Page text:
Charles Rewrite Add Rule Screenshot
    (Click on the thumbnail for larger version.)

  7. The rewrite settings should now look like this:

    Charles Rewrite Screenshot
    (Click on the thumbnail for larger version.)

  8. Go to “Proxy” > “Proxy Settings” > “SSL” and add the entry auth.np.ac.playstation.net in locations table.

Rebuilding Network Manager to mask PSN IPs

This can be a PITA for Linux newbies. Network Manager uses dnsmasq but hardcodes the configuration. Leaving us without any way of affecting the shared connection’s behavior without recompiling the RPM. If people are really having trouble with this part I’ll upload the patched RPMs.

  1. Login as root:
    $ su -
  2. Install build dependencies for Network Manager:
    $ yum-builddep NetworkManager
  3. Download and install the source RPM for NetworkManager:
    $ yumdownloader --source NetworkManager
  4. Install the source RPM:
    $ rpm -ivh NetworkManager-0.8.1-10.git20100831.fc14.src.rpm

    This will create a rpmbuild directory under the home directory for root.

  5. Go to the SOURCES directory and download the patches:
    $ cd ~/rpmbuild/SOURCES/
    $ wget http://inspirated.com/uploads/nm-applet-remove-dialog-sep.patch
    $ wget http://inspirated.com/uploads/nm-psn-access.patch

    The first patch is a minor bugfix which causes compile errors. The second patche spoofs the authentication server’s IP address to 10.42.43.1 instead of 199.108.4.73. If you got a different IP address for auth.np.ac.playstation.net earlier with the dig command edit the second patch accordingly.

  6. Download and build the spec file:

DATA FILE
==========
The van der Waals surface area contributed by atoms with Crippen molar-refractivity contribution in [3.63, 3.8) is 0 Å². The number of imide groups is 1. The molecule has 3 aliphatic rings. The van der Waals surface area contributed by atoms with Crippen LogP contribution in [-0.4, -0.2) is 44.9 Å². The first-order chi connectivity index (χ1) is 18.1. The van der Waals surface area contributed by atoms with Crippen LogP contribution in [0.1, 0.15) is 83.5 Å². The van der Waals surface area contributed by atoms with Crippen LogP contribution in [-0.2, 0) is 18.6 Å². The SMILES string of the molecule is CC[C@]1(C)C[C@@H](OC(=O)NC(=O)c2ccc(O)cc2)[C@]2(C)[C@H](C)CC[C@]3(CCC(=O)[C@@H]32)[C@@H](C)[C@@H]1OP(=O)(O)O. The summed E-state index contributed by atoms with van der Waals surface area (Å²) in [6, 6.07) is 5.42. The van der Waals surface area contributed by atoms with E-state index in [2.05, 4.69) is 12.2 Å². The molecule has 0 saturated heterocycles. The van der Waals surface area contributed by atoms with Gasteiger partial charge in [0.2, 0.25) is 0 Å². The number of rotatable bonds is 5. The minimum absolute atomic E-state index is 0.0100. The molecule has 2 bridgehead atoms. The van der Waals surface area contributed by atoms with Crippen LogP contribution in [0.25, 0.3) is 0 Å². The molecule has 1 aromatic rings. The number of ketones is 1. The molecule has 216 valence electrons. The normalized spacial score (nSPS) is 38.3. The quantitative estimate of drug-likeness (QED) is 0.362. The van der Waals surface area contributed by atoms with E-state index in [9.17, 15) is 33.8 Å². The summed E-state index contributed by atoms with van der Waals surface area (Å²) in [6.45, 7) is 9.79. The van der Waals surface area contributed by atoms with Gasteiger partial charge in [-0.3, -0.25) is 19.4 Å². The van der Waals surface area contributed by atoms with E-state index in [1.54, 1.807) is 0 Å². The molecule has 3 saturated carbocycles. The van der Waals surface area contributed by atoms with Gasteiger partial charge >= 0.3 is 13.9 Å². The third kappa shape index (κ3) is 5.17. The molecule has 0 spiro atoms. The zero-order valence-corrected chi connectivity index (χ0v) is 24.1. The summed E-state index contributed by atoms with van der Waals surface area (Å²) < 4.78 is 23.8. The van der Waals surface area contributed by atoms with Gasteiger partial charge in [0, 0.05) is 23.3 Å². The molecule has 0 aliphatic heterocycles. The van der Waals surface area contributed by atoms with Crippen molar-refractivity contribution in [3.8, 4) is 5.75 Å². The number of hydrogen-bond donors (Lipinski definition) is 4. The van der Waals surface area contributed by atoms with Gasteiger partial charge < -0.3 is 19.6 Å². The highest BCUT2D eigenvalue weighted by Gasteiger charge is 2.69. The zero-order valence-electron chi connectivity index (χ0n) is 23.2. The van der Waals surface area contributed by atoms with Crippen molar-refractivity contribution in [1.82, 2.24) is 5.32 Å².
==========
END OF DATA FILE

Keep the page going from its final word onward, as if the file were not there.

$ cd ~/rpmbuild/SPECS/
    $ wget http://inspirated.com/uploads/NetworkManager.spec
    $ rpmbuild -ba NetworkManager.spec

    If everything goes fine, the built RPMs shall appear in ~/rpmbuild/RPMS/<arch> directory.

  7. Install the RPM:
    $ cd ~/rpmbuild/RPMS/x86_64/
    $ rpm -Uvh --force NetworkManager-0.8.1-10.git20100831.fc14.x86_64.rpm
  8. Restart Network Manager:
    $ service NetworkManager restart

Installing the spoofed certificate on PS3

The spoofed certificate Charles uses to intercept SSL traffic is in the docs directory of the tarball (charles-proxy-ssl-proxying-certificate.crt). Rename it to CA02.cer, put it on a USB stick and then head over to your console.

  1. Install the AsbestOS installer and Comgenie’s Awesome Filemanager.
  2. Restart your PS3, launch the AsbestOS installer.
  3. The installer shall quit with an error about lack of level 2 access, press X to exit to XMB.
  4. Launch Comgenie’s Awesome Filemanager. You’ll see a new device called /dev_rwflash which is providing read/write support to PS3’s internal flash.
  5. Move to /dev_flash/data/cert, backup CA02.cer on your USB drive and replace it with the Charles certificate.
  6. Restart your PS3.

Gluing it all together

So far:

  • Fedora is sharing the Internet connection with PS3.
  • PS3 is using Charles as the proxy server.
  • Charles is all set to replace ps3-updatelist.txt as well as rewrite authentication headers.
  • NetworkManager is patched to mask the authentication server’s IP address to 10.42.43.1.
  • The CA02.cer certificate on PS3’s flash has been replaced by Charles’ spoofed certificate.

Try signing in to PSN now. You should see ps3-updatelist.txt file being mapped to the local version and 03.55 being replaced with 03.56 in the auth.np.ac.playstation.net header. If everything goes according to plan, this will be the result:

PSN SSL Trick Screenshot
(Click on the thumbnail for larger version.)

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November 17, 2010

HOWTO: Use animated XScreenSaver matrix backgrounds with Xfce

Filed under: Blog — krkhan @ 7:13 pm

Screensavers like glmatrix have long been used by *nixers to woo people by showing them customizable animations as desktop wallpapers. Users of desktop environments such as Xfce have to however use xwininfo to determine and use the window IDs of their desktops (as the “-root” option stops working when the root window is overlayed by respective desktop managers e.g., Xfdesktop). For those who want to automate the startup process of XScreenSaver wallpapers in such environments, here’s a quick command you can use:

$ /usr/libexec/xscreensaver/glmatrix -window-id $(xwininfo -name "Desktop" | grep 'Window id' | sed 's/.*\(0x[0-9a-z]*\).*/\1/g')

Results:

Xfce Matrix Screenshot #1
Xfce Matrix Screenshot #2
(Click on the thumbnails for larger versions.)